Chris Johnson: Is He Worth the Money He Is Demanding from the Titans?

Kyle ZALLContributor IIIAugust 10, 2011

NASHVILLE - SEPTEMBER 12: Chris Johnson #28 of the Tennessee Titans runs into the end zone for a 76-yard touchdown in the first half of the NFL season opener against the Oakland Raiders at LP Field on September 12, 2010 in Nashville, Tennessee. (Photo by Joe Robbins/Getty Images)
Joe Robbins/Getty Images

In a move that was not a surprise to anyone, Titans running back Chris Johnson did not show up to training camp before the August 9 deadline.

This is important because it means that Johnson will not pick up another year of service towards free agency. He has ignored this information and thrown all his eggs in the basket of getting a new deal for this season.

This puts the Titans in a tough situation because Johnson is far and away the team’s best player.

He may even be the league’s best running back, but this is not how they conduct business.

They are trying to get their best player in camp  and then get a deal done with him to shut him up and keep him happy, but it is obvious they don’t want to shell out $30 million to a tailback with over 900 carries in the last three seasons.

Although the answer may seem more obvious than it is, it is worth asking: Is Chris Johnson worth the money he is demanding?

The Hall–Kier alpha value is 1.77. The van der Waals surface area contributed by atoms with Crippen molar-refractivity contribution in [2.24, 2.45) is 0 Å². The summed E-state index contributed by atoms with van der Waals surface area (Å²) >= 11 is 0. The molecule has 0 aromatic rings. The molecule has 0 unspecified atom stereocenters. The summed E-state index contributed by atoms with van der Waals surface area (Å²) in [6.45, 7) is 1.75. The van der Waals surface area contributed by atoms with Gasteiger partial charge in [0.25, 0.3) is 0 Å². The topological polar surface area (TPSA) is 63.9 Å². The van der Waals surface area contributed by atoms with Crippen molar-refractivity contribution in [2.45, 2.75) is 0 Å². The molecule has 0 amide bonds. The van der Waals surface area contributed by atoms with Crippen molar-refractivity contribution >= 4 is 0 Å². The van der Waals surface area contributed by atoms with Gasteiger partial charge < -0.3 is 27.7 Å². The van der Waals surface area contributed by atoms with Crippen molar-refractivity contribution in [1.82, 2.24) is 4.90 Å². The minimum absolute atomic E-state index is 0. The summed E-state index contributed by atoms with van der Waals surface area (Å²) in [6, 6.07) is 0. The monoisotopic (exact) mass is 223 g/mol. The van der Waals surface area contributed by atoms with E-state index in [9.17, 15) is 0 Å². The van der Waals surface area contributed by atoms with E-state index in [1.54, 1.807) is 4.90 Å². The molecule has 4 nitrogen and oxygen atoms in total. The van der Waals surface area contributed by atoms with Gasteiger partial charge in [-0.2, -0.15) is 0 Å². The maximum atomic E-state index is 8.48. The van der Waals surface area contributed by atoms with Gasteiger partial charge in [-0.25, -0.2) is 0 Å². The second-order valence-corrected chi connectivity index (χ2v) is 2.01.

It is hard to argue with Johnson’s productivity since he has entered the league.

In his three years in the league, he has led the league in rushing and even thrown up a 2,000-yard season. In that same season, he set the new record for total yards from scrimmage that was previously held by Marshall Faulk.

But perhaps the most impressive part of his game is his durability. Being one of the few every-down backs in the league means taking a beating, and even with that beating, he has only missed one game in his three-year career.

SEATTLE , WA - JANUARY 03:  Chris Johnson #28 of the Tennessee Titans runs with the ball against the Seattle Seahawks at Qwest Field on January 3, 2010 in Seattle, Washington. Johnson ran for 134 yards to break the 2,000 yard mark for the season.  (Photo
Jonathan Ferrey/Getty Images

Now let's take a look at the other side of the coin.

Running backs are often considered a dime a dozen.

That is not to say that a player of Johnson’s caliber would be easy to replace; it is just saying top-level running backs come and go.

Examples of this are littered everywhere throughout the NFL’s history.

Given Johnson’s slight build and style of play, he does not seem to be one of the few backs that will buck this trend over the long haul.

Johnson is demanding a contract in the ballpark of $30 million as I mentioned earlier. This is an unprecedented amount of money for a running back.

Let's take a step back and compare this to some of his peers who are elite running backs as well.

Adrian Peterson: Peterson is the only other back who is really on Johnson's level. He is still working on his rookie contract, which was a lot better deal than Johnson’s. But Peterson’s deal has $17 million in guarantees and is worth up to $40 million.